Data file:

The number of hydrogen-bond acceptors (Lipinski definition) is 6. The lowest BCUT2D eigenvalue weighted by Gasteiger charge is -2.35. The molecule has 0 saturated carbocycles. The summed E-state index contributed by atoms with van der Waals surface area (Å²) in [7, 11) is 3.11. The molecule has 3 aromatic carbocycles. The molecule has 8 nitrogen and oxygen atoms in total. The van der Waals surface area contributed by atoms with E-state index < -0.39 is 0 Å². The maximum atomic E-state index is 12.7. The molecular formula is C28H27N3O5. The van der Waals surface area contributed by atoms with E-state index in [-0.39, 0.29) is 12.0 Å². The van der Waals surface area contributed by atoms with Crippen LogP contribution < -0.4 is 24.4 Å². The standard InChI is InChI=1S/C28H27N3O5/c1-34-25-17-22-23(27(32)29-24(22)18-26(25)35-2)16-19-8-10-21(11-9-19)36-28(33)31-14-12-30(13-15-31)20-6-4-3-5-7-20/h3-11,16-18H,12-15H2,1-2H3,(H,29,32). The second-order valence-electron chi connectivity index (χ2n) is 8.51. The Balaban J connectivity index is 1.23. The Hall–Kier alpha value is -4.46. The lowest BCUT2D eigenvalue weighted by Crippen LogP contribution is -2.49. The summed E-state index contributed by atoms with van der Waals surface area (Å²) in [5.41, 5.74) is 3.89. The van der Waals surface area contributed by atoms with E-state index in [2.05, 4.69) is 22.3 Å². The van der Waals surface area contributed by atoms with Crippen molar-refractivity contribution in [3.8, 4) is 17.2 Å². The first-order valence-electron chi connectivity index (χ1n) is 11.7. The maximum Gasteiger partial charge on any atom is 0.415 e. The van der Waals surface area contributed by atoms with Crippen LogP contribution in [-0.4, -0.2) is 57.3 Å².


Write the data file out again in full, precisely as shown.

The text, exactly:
The number of hydrogen-bond acceptors (Lipinski definition) is 6. The lowest BCUT2D eigenvalue weighted by Gasteiger charge is -2.35. The molecule has 0 saturated carbocycles. The summed E-state index contributed by atoms with van der Waals surface area (Å²) in [7, 11) is 3.11. The molecule has 3 aromatic carbocycles. The molecule has 8 nitrogen and oxygen atoms in total. The van der Waals surface area contributed by atoms with E-state index < -0.39 is 0 Å². The maximum atomic E-state index is 12.7. The molecular formula is C28H27N3O5. The van der Waals surface area contributed by atoms with E-state index in [-0.39, 0.29) is 12.0 Å². The van der Waals surface area contributed by atoms with Crippen LogP contribution < -0.4 is 24.4 Å². The standard InChI is InChI=1S/C28H27N3O5/c1-34-25-17-22-23(27(32)29-24(22)18-26(25)35-2)16-19-8-10-21(11-9-19)36-28(33)31-14-12-30(13-15-31)20-6-4-3-5-7-20/h3-11,16-18H,12-15H2,1-2H3,(H,29,32). The second-order valence-electron chi connectivity index (χ2n) is 8.51. The Balaban J connectivity index is 1.23. The Hall–Kier alpha value is -4.46. The lowest BCUT2D eigenvalue weighted by Crippen LogP contribution is -2.49. The summed E-state index contributed by atoms with van der Waals surface area (Å²) in [5.41, 5.74) is 3.89. The van der Waals surface area contributed by atoms with E-state index in [2.05, 4.69) is 22.3 Å². The van der Waals surface area contributed by atoms with Crippen molar-refractivity contribution in [3.8, 4) is 17.2 Å². The first-order valence-electron chi connectivity index (χ1n) is 11.7. The maximum Gasteiger partial charge on any atom is 0.415 e. The van der Waals surface area contributed by atoms with Crippen LogP contribution in [-0.4, -0.2) is 57.3 Å².